A Monkey, a spider and a head on a rope. Days 514 - 515
We were sitting on a little airplane five of us expectantly. What magic were we about to see, created by whom and why? Will we ever know?
Five of us were ready for our flight;
Tim and I, a lovely Greek couple, Nikos and Georgia, who we met and chatted with at our hostel and a young lady from France.
Before we got on the flight, we had to weigh ourselves. I have lost a little bit of weight, Tim has lost loads; in fact, he now only weighs 7 kg more than me! Well, they do say that muscle weighs a lot more than fat.
We were handed a little card which mapped out our journey through the air. First, the whale, past the trapezoids onto the astronaut. Oh dear, I wasn't sure what I was supposed to be seeing, despite the map, so just kept clicking away on the camera. Crikey I hoped the 30-minute journey wasn't all going to be like this.
Next was the monkey. Oh wow, I saw it clearly. There it was with its large spiral tail and curved arms. Nearby was a stick dog. We flew so that the people sitting on the right could see first, then us on the left resulting in a rollercoaster of a ride.
Onto the hummingbird and condor, both were huge drawings in the sandy landscape. Next was a spider. So neat and symmetrical, and lastly were the tree, hands, a colossal heron bird and parrot. To put the size of these geoglyphs into perspective, the spider is 151 ft long, and the monkey is 443 ft wide.
Have you guessed where we were? We were flying over the incredible Nazca lines. Wow, to think that these were created over 2,000 years ago only discovered in 1927. We can only surmise why they were made. Personally I think it was a big communal competition as to what family could make the best sand geoglyphs. My money is on either the Monkey or the Spider. Others, probably wiser than me, believe these were offerings to the gods or some astronomical connection.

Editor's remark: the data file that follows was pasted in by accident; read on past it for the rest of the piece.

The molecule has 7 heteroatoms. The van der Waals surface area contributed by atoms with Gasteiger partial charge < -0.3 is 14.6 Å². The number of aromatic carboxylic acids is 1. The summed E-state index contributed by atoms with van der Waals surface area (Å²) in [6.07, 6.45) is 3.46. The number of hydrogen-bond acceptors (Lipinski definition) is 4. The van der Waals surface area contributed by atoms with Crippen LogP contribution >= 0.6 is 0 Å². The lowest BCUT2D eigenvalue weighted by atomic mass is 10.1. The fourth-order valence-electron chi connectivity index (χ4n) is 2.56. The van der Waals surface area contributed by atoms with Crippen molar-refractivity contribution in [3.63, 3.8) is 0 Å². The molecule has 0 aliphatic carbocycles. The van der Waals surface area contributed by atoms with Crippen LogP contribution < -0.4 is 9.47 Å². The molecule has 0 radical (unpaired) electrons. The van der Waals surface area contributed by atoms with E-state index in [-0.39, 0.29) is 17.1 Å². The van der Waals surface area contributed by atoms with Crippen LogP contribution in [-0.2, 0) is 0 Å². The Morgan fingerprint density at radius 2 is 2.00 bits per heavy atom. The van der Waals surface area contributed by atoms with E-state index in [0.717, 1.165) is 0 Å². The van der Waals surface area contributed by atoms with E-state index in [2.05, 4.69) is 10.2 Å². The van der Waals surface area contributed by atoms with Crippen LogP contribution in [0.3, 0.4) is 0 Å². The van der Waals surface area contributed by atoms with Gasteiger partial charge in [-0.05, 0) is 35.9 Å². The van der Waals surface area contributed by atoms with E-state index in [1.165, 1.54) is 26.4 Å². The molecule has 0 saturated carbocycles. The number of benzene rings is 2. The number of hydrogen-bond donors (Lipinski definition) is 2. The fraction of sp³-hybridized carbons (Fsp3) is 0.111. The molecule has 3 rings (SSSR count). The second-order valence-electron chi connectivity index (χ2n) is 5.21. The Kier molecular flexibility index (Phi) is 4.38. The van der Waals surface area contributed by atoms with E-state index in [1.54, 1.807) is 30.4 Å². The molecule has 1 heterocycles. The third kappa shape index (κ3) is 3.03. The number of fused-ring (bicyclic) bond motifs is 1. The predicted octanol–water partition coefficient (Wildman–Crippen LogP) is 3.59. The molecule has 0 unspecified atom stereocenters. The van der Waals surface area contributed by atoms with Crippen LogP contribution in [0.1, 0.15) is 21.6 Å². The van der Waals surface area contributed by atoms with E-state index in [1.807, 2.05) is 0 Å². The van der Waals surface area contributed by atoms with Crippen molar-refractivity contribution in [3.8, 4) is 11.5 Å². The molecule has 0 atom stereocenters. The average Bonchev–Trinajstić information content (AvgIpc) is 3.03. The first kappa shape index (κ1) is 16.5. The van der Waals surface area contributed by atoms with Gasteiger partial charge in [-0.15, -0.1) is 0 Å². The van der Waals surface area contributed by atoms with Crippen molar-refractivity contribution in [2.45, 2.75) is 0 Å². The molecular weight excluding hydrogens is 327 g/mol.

Tim and I are so lucky, we both love the thrill of flying. (You may remember our excitement when we flew in the Bat hawks in South Africa.) Unfortunately, some of the others looked quite green by the end of the flight.
Afterward, we went for a nice lunch with Nikos and Georgia, hearing about their studies in Pharmacy and Biochemistry, chatting about politics, languages (they are both multilingual) and living abroad.
We said farewell and walked in the wonderful 30-degree heat to a small Archeological museum. There have been many archaeological digs in this area, and beautiful clay pots and figurines have been found amongst buried bodies. One strange thing on show were skulls with rope through the head. As Tim said, that's an alternative to soap on a rope! In the garden was an original aqueduct and examples of burial chambers where the lids were described as 'Barbeque' lids. Mmm, not sure about the translation.
We got back on our Peru Hop-on bus for a few hours ready for our next adventure. (Day 514 consisted of 12 hours on the bus, passing shoreline with deserted rugged and sandy landscape).
Not long after, we all got off the bus, climbed up a metal platform to again see three Nazca Lines. It was wonderful to be so close to them and gave us a better perspective of how large they were. At the same time, the sun was setting, and as we were leaving, the sky was an incredible pink — what a beautiful ending to a fascinating day.